Update Raspbian on your Raspberry Pi

Before you begin to install any software it’s best to make sure the package files are up-to-date (essentially just a file pointing to the latest version of compatible software – for example when we install Midnight Commander later in the guide). Make sure you have an internet connection and run the following command. It may take a few minutes.

All you’ve got to do is follow these terminal commands and you’ll be up and running in, well, quite a while actually (it can takes ages, but you can leave it to it).

Note: No can never be too careful, so maybe it’s a good time to backup your most important files? If any…:-)

Start-up your Raspberry Pi as normal to the command prompt :

Make sure you have an internet connection and run the following command. It may take a few minutes.

Next, run

which will cause any packages with newer versions available to be updated.

Updating the kernel and firmware

Now update the Raspberry Pi’s firmware by typing:

Once that’s complete follow the command line prompt to reboot your Raspberry Pi with the following command:

Your Raspbian image should be up-to-date.

 

Sudo on Raspberry Pi

Root User / Sudo

Most users are allowed to run most programs, and to save and edit files stored in their own home folder. Normal users are not normally allowed to edit files in other users folders or any of the system files. There is a special user in Linux known as the superuser, which is usually given the username root. The superuser has unrestricted access to the computer and can do almost anything.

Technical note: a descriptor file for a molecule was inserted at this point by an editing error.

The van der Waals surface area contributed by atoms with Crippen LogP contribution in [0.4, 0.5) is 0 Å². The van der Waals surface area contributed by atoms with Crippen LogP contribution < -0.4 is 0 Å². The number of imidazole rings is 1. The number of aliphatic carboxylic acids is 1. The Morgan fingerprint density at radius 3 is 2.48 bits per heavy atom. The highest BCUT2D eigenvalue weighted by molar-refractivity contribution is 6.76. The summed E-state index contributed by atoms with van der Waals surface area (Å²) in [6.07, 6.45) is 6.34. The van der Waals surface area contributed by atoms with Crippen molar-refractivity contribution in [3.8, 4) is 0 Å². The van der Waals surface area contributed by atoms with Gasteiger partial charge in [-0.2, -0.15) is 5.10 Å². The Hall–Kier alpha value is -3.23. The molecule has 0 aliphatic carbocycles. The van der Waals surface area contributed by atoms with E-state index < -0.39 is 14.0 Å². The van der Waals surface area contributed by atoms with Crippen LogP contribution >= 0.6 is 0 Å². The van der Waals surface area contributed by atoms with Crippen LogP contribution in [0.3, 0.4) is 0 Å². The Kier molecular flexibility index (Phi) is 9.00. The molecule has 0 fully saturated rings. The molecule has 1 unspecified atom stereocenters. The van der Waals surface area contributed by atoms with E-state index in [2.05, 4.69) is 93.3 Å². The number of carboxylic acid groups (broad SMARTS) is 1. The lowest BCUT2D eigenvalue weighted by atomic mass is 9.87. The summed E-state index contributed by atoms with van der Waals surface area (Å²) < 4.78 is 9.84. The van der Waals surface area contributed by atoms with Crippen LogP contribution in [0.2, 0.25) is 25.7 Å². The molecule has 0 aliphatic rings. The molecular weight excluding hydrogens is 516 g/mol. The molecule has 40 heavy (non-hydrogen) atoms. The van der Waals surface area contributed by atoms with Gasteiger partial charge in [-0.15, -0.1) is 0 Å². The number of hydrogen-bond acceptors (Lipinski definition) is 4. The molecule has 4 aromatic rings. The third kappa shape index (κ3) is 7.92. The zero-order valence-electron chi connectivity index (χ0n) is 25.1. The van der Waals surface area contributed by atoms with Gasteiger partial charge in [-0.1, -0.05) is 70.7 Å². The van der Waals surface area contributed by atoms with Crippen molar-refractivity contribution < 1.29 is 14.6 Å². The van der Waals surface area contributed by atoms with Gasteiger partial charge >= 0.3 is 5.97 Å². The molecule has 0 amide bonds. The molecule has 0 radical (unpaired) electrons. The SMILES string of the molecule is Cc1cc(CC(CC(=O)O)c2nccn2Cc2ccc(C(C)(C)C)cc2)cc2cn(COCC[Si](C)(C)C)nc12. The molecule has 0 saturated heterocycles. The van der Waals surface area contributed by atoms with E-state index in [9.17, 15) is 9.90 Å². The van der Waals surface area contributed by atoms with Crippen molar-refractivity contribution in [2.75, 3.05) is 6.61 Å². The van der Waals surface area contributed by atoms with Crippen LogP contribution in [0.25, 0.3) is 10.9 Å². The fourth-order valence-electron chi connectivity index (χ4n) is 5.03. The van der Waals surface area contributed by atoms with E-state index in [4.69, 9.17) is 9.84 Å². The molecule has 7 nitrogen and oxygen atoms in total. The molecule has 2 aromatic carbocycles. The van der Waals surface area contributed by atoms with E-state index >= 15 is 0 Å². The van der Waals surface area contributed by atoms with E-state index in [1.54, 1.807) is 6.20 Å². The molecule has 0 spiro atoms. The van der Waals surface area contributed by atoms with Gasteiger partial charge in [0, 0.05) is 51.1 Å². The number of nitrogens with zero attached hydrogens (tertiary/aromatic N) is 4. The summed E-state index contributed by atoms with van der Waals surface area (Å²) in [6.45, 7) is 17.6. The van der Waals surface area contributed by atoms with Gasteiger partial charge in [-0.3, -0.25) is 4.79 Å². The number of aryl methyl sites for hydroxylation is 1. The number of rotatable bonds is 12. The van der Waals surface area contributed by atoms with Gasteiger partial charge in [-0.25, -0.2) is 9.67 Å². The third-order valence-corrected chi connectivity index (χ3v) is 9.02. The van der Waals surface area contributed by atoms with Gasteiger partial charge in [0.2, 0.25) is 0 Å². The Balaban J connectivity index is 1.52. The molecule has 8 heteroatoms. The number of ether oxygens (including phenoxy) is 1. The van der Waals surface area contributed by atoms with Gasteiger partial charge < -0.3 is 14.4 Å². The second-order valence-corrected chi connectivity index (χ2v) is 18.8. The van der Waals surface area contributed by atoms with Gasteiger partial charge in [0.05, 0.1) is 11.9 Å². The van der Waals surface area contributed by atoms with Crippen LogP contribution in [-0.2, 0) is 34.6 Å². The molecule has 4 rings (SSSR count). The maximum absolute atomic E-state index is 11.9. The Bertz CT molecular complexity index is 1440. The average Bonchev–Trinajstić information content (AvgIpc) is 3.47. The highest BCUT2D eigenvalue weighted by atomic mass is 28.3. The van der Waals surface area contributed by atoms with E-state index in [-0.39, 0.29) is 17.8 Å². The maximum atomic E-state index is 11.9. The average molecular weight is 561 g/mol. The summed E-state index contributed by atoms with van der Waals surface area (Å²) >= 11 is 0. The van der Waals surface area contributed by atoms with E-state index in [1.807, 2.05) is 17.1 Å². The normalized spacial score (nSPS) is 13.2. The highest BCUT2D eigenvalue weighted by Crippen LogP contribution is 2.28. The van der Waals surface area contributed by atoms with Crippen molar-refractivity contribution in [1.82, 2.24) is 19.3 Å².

Sudo

You will not normally log into to the computer as root, but can instead use the sudo command to provide access as the superuser. If you log into your Raspberry Pi as the pi user then you are logging in as a normal user. You can run commands as the root user by using the sudo command before the program you want to run.

For example if you want to install additional software on Raspbian then you normally use the apt-get tool. To be able to update the list of available software then you need to prefix the apt-get command command with sudo. sudo apt-get update

On a Raspberry Pi for example, you may already know that there are at least two users by default – the user pi that you normally log in as, and the user root, that is the superuser. With the root user you can do some completely damaging things, such as reboot the system delete all the users, and completely destroy the filing system on your disk. As the user pi, you can’t do any of those things, because you don’t have sufficient privileges to the files in the filing system required to do those things.

So, when you install new software or configure your hard disk, or reboot the system, we need a way to “temporarily elevate” our privilege so we can do that. All this does is change your “effective user id” to root – you are still really pi, you still have all the same settings as pi, you are still in the same directory as pi, but you temporarily have all the rights of the superuser root.

 

(Credit: Sudo on Raspberry Pi )

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